Witchcraft fans mob man claiming to be reincarnated singer abducted by zombies
A South African man who claims to be a famous Zulu folk singer returned from the dead after being held captive by zombies for the past two years has been detained on suspicion of fraud.
The unnamed man turned up last week saying he was the award-winning musician Khulekani "Mgqumeni" Khumalo, who died in 2009. He reportedly convinced several members of Mr Khumalo's family – including two of his wives, his grandmother and grandfather, who unveiled the man as his long-lost relative on Sunday.
The public appearance drew thousands of fans to the singer's rural family home in the northern KwaZulu-Natal province, where the man used a loudspeaker to announce his "resurrection", according to the South African newspaper, The Times.
"I am Mgqumeni. And I know that some of you might not believe, but yes, it's true – it is me," the man told his audience. He said he had been a victim of witchcraft and that the zombies had forced him to sing and eat mud during his ordeal. He claimed to have woken up in a field in Johannesburg last week before finally making his way back home.
"I have been suffering a lot at the place where I was kept with zombies. It was hell there and I am so grateful that I was able to free myself and return to my family and you, my supporters," he said. Police reportedly resorted to using water cannon in an attempt to contain the crowds vying to catch a glimpse of the man.
Faith in witchcraft is common in rural South Africa. However, some fans said they doubted the story because the man did not have Mr Kumalo's trademark dreadlock hairstyle, had lost a lot of weight and now had a gold tooth.
The singer's grandfather, Hlalalimanzi Khumalo, said that he too had been sceptical about the man's story at first, but now the family was thankful that their beloved son had come home. "At first I doubted it was he, but, as the time went on, I could see that indeed it was he and as a family we are excited," he said. Authorities were not convinced and arrested the man yesterday. As police waited for DNA results to return, thoughts turned to the body of Mr Khumalo buried in early 2010. The funeral ceremony had been attended by politicians and members of the media. If the man's DNA did match that of the singer, the body may need to be exhumed.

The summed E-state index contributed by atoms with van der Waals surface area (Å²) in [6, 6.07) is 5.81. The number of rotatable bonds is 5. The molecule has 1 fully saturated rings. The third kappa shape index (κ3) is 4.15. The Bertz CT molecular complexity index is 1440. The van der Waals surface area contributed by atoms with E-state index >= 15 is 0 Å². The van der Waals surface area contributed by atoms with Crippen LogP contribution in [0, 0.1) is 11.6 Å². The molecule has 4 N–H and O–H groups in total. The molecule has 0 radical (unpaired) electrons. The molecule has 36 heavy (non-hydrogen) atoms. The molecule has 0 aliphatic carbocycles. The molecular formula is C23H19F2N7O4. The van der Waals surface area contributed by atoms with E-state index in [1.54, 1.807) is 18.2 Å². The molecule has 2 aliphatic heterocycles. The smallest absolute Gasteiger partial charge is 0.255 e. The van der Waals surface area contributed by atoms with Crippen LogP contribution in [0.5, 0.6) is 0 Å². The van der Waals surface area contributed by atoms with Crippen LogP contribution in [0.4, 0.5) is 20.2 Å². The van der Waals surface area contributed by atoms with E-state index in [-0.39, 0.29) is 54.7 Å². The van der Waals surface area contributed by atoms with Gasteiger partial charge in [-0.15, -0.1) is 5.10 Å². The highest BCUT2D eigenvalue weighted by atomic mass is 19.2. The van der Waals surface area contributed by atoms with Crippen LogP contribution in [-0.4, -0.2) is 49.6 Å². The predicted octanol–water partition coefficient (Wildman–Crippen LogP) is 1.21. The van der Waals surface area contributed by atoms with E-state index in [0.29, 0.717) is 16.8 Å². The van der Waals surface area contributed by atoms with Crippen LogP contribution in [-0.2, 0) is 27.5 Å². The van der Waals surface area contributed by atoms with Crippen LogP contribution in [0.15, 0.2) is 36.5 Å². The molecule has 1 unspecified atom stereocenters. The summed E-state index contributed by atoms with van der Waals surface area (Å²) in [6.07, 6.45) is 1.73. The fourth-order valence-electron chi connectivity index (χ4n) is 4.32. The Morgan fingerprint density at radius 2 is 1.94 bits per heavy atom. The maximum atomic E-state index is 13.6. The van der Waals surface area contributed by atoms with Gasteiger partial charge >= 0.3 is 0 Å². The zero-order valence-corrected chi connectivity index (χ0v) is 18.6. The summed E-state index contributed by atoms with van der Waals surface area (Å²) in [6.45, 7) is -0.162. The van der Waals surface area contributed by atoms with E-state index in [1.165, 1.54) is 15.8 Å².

But a police spokesman, Colonel Jay Naicker, said fingerprint samples had proven the man's claims to be false. The suspect was due to appear before Nquthu magistrates' court yesterday.
Mr Khumalo's former girlfriend, Zehlise Xulu, who has a 10-year-old son by the singer, said she resented the man for dragging up past heartache. "My son travelled all the way from Johannesburg with the hope of seeing his father, only to find that the man was a hooligan," she told The Mercury. "I was annoyed when he repeatedly referred to me as his lover."
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